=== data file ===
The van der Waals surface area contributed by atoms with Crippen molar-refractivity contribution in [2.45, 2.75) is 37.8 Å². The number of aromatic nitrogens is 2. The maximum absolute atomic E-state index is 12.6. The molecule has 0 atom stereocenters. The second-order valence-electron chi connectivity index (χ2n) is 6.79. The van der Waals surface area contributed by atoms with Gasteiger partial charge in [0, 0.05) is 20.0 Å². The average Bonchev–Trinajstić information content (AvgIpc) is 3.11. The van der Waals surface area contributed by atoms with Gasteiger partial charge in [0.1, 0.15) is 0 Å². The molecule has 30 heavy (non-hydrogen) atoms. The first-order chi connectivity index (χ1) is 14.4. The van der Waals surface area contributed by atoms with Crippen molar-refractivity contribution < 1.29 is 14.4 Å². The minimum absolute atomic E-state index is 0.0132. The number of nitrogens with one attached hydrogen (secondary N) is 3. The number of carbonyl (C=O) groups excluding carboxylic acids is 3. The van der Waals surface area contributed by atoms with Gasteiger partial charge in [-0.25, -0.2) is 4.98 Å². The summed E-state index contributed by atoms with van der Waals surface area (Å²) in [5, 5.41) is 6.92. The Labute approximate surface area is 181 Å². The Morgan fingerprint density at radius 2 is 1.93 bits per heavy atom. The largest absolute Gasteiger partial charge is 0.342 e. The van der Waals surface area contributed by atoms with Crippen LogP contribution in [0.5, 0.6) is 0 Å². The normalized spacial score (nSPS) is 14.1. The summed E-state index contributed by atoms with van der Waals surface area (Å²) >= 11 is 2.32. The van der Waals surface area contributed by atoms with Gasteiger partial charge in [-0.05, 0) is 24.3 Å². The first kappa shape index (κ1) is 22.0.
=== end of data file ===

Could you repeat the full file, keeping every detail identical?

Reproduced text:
The van der Waals surface area contributed by atoms with Crippen molar-refractivity contribution in [2.45, 2.75) is 37.8 Å². The number of aromatic nitrogens is 2. The maximum absolute atomic E-state index is 12.6. The molecule has 0 atom stereocenters. The second-order valence-electron chi connectivity index (χ2n) is 6.79. The van der Waals surface area contributed by atoms with Gasteiger partial charge in [0, 0.05) is 20.0 Å². The average Bonchev–Trinajstić information content (AvgIpc) is 3.11. The van der Waals surface area contributed by atoms with Gasteiger partial charge in [0.1, 0.15) is 0 Å². The molecule has 30 heavy (non-hydrogen) atoms. The first-order chi connectivity index (χ1) is 14.4. The van der Waals surface area contributed by atoms with Crippen molar-refractivity contribution < 1.29 is 14.4 Å². The minimum absolute atomic E-state index is 0.0132. The number of nitrogens with one attached hydrogen (secondary N) is 3. The number of carbonyl (C=O) groups excluding carboxylic acids is 3. The van der Waals surface area contributed by atoms with Gasteiger partial charge in [-0.25, -0.2) is 4.98 Å². The summed E-state index contributed by atoms with van der Waals surface area (Å²) in [5, 5.41) is 6.92. The Labute approximate surface area is 181 Å². The Morgan fingerprint density at radius 2 is 1.93 bits per heavy atom. The largest absolute Gasteiger partial charge is 0.342 e. The van der Waals surface area contributed by atoms with Crippen LogP contribution in [0.5, 0.6) is 0 Å². The normalized spacial score (nSPS) is 14.1. The summed E-state index contributed by atoms with van der Waals surface area (Å²) >= 11 is 2.32. The van der Waals surface area contributed by atoms with Gasteiger partial charge in [-0.05, 0) is 24.3 Å². The first kappa shape index (κ1) is 22.0.